Spring is in the air in Toronto. Today at least.
But there are other signs – last week my daughter and I saw snowdrops – small white flowers – on our way home. And for the past week we have spotted a few Canada Geese Vs. So today I’m taking a bit of a departure from the ordinary, and I’m going to draw some D&I inspiration from nature.
Canada Geese are quite amazing and we can learn something about Diversity & Inclusion (D&I) from them.
First, it’s hard to miss the Vs in the sky as they fly by. There are a few reasons for this:
- Energy conservation. Each bird flies slightly above the other, which means wind resistance is reduced.
Any social justice work has the goal of making things easier for the people that come next. D&I in organizations is no exception – whether it’s policies or practices, programs or in the workplace. And to do that, someone needs to lead, do the work and “go through the wall first”.
- The V allows the geese to see each other – important for knowing that everyone in the group is still there.
Flying in a line would mean it’s possible for the last goose (or a bunch of geese at the end) to be left behind. Keeping our eye on everyone in the group, workplace, or program is not just about seeing people, but seeing and recognizing their needs.
Seeing everyone also allows us to notice representation – who is missing from the group in terms of our population and what does that mean for who we are serving, who we are serving well, and what information we have access to?
In the V, the goose at the front is doing the most work. They are the leader. However, Canada Geese take turns being in the front. When the leader gets tired, they change position and go to the back of the V. What that means is that, ostensibly, every Canada goose in the V has the opportunity, at some point, to lead. Let that sink in for a moment. Where do you see that happening in human lives? And what could that mean for D&I if it did happen?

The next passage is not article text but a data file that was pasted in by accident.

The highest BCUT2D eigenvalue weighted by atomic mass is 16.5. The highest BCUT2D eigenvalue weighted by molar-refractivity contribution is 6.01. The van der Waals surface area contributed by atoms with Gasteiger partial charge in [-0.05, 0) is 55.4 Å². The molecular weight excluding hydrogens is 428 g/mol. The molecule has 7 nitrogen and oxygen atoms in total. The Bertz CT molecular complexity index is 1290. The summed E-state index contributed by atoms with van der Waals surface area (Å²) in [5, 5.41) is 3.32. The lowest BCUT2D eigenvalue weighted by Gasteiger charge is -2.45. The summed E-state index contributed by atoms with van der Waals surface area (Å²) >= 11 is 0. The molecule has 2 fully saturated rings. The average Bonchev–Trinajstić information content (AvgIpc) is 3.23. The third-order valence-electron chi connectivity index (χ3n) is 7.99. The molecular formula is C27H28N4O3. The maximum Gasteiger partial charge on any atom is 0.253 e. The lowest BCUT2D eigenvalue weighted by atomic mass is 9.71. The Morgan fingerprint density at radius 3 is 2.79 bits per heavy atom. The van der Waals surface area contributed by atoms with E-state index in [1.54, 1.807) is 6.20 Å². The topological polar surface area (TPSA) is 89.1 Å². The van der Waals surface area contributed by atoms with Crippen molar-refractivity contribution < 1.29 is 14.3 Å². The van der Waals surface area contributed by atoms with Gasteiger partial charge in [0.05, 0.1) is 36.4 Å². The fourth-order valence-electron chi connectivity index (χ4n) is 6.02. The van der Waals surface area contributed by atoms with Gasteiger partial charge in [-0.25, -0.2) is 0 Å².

Besides the V, there is another interesting fact about Canada Geese: if any goose has to land, another goose always goes too. They are never left alone.
Hmmm…that’s food for thought about allyship.
But it also brings to mind acceptance and compassion.
I can’t be sure, of course, but I would bet that the companion goose isn’t heckling the goose that went down first to get them to hurry up, or making the goose feel bad for the fact that they are now both down on the ground instead of up in the sky. I imagine, that there is an acceptance of circumstances by the support goose, a recognition of their role for as long as it’s needed, and that they both get on with the business of doing what they have to do – together – to get back to the V.
Allyship requires that we see the person or community we are an ally to, doing what needs to be done based on what that person or community needs and that we walk together (with those being supported as the lead in what that looks like) until we get to a place of equity and equality.
Leadership, efficiency, teamwork, and support. And these are geese.
Who says human beings are the smartest?